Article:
How Parents and Nurse Practitioners Work Together to Improve Infant Mental Health

Updated on February 26, 2021

As a society, we’re finally beginning to understand how important it is to support mental health for all. But so much of this attention is focused on adults, instead of young children who are developing rapidly and shaping their future mental health. 

While it is obviously important to help adults deal with mental health concerns that may be impacting their lives, we also need to be aware of how early experiences and support can help children become confident, resilient, and mentally healthy. Early experiences can also have the opposite effect, however, affecting a child’s developing brain in a negative way. 

The good news is that by working together, families and medical professionals can set kids up for success and help them develop their emotional and mental health in a positive way. It is often challenging for families to get help, as specialists are few and far between, most people don’t understand babies’ complex mental health needs, and there is still a stigma associated with seeking help. 

A family’s best resource is often their primary care providers—a role that is increasingly filled by nurse practitioners (NPs). NPs are knowledgeable and compassionate individuals who can help children stay on track for mental health development using the principles of infant mental health (IMH). 

About Infant Mental Health (IMH)

Infant mental health is a concept that most people (including many clinicians) don’t understand, but it’s actually very simple: the term refers to a child’s rapid mental health development from birth to the age of three. During this time, babies build the foundations of social bonds and learn how to express and manage their emotions. A child’s environment and relationships during this time are crucial for healthy brain development and future mental health. 

Importance of Building an Infant’s Developmental Profile

Most parents are aware of the various milestones their child will reach during development, such as laughing, crawling, walking, and talking. Because children develop rapidly, there are numerous milestones that may go unnoticed but are still crucial, such as making eye contact or fussing to demand attention. However, these milestones become clear when a child does not reach them on schedule.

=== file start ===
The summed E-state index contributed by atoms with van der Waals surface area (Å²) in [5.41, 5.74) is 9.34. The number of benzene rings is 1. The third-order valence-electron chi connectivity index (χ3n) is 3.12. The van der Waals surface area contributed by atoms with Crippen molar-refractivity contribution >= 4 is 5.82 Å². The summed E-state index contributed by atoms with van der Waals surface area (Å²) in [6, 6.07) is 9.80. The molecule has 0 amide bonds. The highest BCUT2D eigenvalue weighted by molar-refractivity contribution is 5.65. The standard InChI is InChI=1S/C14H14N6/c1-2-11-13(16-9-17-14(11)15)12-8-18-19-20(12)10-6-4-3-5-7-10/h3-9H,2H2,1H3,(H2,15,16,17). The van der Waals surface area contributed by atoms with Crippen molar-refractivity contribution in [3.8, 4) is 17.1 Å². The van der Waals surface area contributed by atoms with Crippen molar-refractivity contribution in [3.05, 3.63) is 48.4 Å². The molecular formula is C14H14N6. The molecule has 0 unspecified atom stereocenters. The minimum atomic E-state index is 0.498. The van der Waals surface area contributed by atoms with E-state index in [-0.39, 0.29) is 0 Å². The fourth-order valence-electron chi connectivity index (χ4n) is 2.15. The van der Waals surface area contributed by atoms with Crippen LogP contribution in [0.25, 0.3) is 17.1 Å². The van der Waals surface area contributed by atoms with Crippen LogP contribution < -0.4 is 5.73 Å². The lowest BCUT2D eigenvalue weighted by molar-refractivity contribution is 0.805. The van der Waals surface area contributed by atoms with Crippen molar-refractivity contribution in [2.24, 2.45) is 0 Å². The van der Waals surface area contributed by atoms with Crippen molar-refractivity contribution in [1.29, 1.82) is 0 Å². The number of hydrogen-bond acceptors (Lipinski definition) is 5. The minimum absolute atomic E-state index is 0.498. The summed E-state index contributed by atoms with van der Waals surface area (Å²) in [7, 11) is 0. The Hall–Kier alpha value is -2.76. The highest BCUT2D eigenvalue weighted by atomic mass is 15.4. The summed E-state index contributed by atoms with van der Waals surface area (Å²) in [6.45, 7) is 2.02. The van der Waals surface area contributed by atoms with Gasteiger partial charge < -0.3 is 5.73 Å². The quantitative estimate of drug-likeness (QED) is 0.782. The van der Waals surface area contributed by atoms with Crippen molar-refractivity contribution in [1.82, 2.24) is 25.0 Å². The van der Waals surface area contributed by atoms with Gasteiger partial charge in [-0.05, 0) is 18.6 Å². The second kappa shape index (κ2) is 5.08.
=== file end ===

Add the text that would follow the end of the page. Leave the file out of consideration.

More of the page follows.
Early environmental factors and supportive, loving care are crucial for an infant’s development profile. Being aware of the normal range for reaching these milestones helps families and primary care providers track a child’s development and spot any potential problems right away. 

Mental Health Interventions in Young Children 

Not all children will hit key milestones within the expected timeframe. Although this is not necessarily a reason for parents to panic, it could indicate a need for early intervention with the help of a knowledgeable medical and/or mental health professional. 

Intervention strategies allow parents and healthcare providers to collaborate and come up with customized plans. Early intervention can prevent many problems later in life that become more difficult to address with time. 

Tracking Improvements in Relation to Regular Development

Tracking and interventions are a team effort, especially for high-risk children, such as those born prematurely. Families have to be on the lookout for potential delays and other signs of trouble and must have an experienced, knowledgeable nurse practitioner (such as a neonatal NP) or another primary care provider to help them decide when and how to intervene. 

This isn’t to say that parents need to become anxious or hyperfocused on their child’s mental development. But it is important to be aware of the standard development timeline to ensure that each child is set up for success and given the support they need. 

The Role of Nurse Practitioners in Promoting Infant Mental Health

Nurse practitioners are starting to take the lead in the field of healthcare as demand grows. As primary care providers, they really get to know their young patients and can advise parents on what to do if their child is delayed in normal development. They can be champions for their patients and help families grow stronger. 

More resources are becoming available all the time for nurse practitioners and others who want to learn more about infant mental health and development during these crucial early years. The more society takes early development seriously, the better off the next generation will be in terms of their social and emotional health.  

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